On Friday, for the first time in too long, the clouds were different.
What drifted over Iowa weren’t the flat, gray, snow-filled winter clouds that have haunted the state since the start of December. These were lighter. Brighter. And it made for the perfect way for the Iowa Storm Chasing Network to show off its newest team member.
“Dorothy” is far and away the biggest addition to the team. She weighs in at 9,000 lbs., has a steel reinforced frame, Lexan windows and enough protective armor to stop anything up to a nine-millimeter bullet. She’s built to get up close and personal with tornadoes. ISCN members say they’re only the fourth group to have such a vehicle operational.
Dorothy started life as a Ford E350 pickup.
“Basically, we stripped it down to the chassis and built from the ground up,” said Brennan Jontz. “Our goal with Dorothy is to get up close to tornadoes.”
Close in this case means within a mile or less. But the team members don’t foresee taking Dorothy into a tornado. There’s just not much to see inside other than debris going by your window.
So Dorothy is focused on getting close enough to get good video footage, including slow-motion video. Those views can show some of the structure of the tornado and might help unravel the question of what makes some tornadoes so much more destructive than others.
The ISCN announced Dorothy’s addition on Sunday. Friday’s interview was a sneak peek for southeast Iowa. Zach Sharpe, a meteorologist in training who handles most of the forecasts, has said the Ottumwa area accounts for a fair amount of the ISCN web traffic. The preview was worked out weeks in advance.
Meet the ISCN
The ISCN team has an eclectic set of skills. Nick Weig founded the Eastern Iowa Storm Chasers in 2008. It was long before Sharpe joined, but he knows the history.
“It was just you and Nick, right,” he asked McMillan.
“Correct,” McMillan said. “It was just Nick and me.”
McMillan easily has the most experience in the field. It’s not really close. He started chasing in 1999. He has seen some of the most intense tornadoes ever. Last year he chased the El Reno tornado, a monster EF-5 whose 2.6-mile width is the largest ever recorded.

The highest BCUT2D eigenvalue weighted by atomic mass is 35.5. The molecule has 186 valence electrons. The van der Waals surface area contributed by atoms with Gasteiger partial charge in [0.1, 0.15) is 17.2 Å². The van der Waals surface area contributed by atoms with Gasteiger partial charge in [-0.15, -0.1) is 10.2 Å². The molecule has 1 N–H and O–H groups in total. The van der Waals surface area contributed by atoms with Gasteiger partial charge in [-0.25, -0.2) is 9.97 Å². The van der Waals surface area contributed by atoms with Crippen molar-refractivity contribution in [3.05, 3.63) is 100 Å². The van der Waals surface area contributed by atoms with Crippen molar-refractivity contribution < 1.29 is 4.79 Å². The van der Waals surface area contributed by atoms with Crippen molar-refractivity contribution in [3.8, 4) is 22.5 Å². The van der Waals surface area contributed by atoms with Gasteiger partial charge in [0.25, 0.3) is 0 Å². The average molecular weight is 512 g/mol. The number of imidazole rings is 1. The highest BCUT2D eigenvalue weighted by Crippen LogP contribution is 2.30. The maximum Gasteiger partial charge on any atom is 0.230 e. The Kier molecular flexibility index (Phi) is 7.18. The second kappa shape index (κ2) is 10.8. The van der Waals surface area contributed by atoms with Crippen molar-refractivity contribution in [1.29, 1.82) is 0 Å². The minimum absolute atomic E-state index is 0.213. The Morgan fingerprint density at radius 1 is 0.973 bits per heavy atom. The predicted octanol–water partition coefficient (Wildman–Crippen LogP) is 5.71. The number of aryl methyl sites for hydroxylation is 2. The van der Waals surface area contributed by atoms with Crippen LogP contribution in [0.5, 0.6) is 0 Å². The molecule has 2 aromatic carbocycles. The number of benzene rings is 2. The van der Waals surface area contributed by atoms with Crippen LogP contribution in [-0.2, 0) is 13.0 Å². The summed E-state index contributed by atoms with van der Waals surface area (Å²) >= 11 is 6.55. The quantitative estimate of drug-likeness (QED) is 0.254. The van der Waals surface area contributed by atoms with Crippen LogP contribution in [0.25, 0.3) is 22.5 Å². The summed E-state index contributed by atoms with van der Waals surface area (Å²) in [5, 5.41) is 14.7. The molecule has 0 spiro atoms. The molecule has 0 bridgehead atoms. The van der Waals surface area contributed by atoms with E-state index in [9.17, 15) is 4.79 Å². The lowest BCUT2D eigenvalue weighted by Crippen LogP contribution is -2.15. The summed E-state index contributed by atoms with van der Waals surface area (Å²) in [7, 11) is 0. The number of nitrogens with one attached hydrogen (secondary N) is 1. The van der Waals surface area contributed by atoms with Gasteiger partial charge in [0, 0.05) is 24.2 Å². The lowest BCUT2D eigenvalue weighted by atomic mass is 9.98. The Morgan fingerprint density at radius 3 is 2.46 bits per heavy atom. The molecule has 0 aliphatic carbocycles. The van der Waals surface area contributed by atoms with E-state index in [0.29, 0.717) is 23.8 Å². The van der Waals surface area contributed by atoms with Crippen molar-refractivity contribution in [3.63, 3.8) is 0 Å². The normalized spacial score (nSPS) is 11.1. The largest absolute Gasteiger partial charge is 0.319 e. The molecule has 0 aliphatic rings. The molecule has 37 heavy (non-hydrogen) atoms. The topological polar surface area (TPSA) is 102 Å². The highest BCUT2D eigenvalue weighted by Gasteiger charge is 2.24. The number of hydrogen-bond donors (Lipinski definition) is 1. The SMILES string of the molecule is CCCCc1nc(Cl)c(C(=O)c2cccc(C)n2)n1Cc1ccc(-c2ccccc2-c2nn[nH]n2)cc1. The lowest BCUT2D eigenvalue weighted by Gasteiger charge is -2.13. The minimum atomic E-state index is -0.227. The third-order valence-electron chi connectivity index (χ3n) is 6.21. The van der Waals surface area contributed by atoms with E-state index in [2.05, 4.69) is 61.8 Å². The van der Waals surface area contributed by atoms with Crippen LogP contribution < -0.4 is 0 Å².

The tornado also killed three experienced storm chasers and an amateur chaser. McMillan said the number of people chasing storms has changed since he started. While he doesn’t blame the deaths on the additional people out with storms, he said those numbers do raise the risk in some situations.
“Before you usually didn’t see anyone else. It was just you and maybe some cops,” he said. “If you’re not prepared for this … and you don’t have time to prepare for what you encounter you’re not just putting yourself at risk. You’re putting other people at risk.”
Sharpe is on the younger end of the spectrum. He became fascinated with severe weather after a near miss.
“I live in Norwalk. There was a tornado that went by Norwalk, probably within 500 yards of my house. It was close enough I could feel the pressure change,” he said.
Dan Auel’s interest in storms has been part of him as long as he can remember. He says he’s interested in “every little piece” of the weather, but there wasn’t a specific trigger.
“There’s no tornado that hit my house or anything,” he said, with a nod toward Sharpe.
“I have the coolest story,” Sharpe said as the rest of the team laughed.
Brennan Jontz read weather books as a child and would always watch as storms rolled in. Andrew Cooper is the outlier. He’s not as focused on weather as the others. For him, storm chasing is a way to help people. He’s about six weeks away from becoming a licensed EMT, and storm chasers are often the first people who can give aid after a tornado hits.
“That’s when we stop chasing,” said Auel. People come first.